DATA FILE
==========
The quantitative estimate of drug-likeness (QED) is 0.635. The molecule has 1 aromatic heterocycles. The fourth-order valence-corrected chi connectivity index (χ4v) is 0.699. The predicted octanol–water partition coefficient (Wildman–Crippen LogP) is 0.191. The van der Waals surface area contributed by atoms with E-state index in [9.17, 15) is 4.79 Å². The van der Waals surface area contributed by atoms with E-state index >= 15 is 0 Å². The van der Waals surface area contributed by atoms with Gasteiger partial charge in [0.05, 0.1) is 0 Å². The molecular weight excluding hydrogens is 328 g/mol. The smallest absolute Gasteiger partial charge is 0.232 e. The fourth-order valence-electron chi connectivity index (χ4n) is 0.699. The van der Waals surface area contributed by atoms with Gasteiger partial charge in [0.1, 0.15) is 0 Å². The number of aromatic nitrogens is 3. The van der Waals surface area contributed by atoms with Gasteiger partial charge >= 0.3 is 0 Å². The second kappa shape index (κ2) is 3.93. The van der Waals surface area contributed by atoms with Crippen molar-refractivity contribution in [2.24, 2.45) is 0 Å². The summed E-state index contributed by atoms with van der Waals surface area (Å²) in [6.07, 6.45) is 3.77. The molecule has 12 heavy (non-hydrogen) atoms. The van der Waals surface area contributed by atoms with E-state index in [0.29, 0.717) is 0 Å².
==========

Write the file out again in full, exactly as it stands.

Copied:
The quantitative estimate of drug-likeness (QED) is 0.635. The molecule has 1 aromatic heterocycles. The fourth-order valence-corrected chi connectivity index (χ4v) is 0.699. The predicted octanol–water partition coefficient (Wildman–Crippen LogP) is 0.191. The van der Waals surface area contributed by atoms with E-state index in [9.17, 15) is 4.79 Å². The van der Waals surface area contributed by atoms with E-state index >= 15 is 0 Å². The van der Waals surface area contributed by atoms with Gasteiger partial charge in [0.05, 0.1) is 0 Å². The molecular weight excluding hydrogens is 328 g/mol. The smallest absolute Gasteiger partial charge is 0.232 e. The fourth-order valence-electron chi connectivity index (χ4n) is 0.699. The van der Waals surface area contributed by atoms with Gasteiger partial charge in [0.1, 0.15) is 0 Å². The number of aromatic nitrogens is 3. The van der Waals surface area contributed by atoms with Gasteiger partial charge >= 0.3 is 0 Å². The second kappa shape index (κ2) is 3.93. The van der Waals surface area contributed by atoms with Crippen molar-refractivity contribution in [2.24, 2.45) is 0 Å². The summed E-state index contributed by atoms with van der Waals surface area (Å²) in [6.07, 6.45) is 3.77. The molecule has 12 heavy (non-hydrogen) atoms. The van der Waals surface area contributed by atoms with E-state index in [0.29, 0.717) is 0 Å².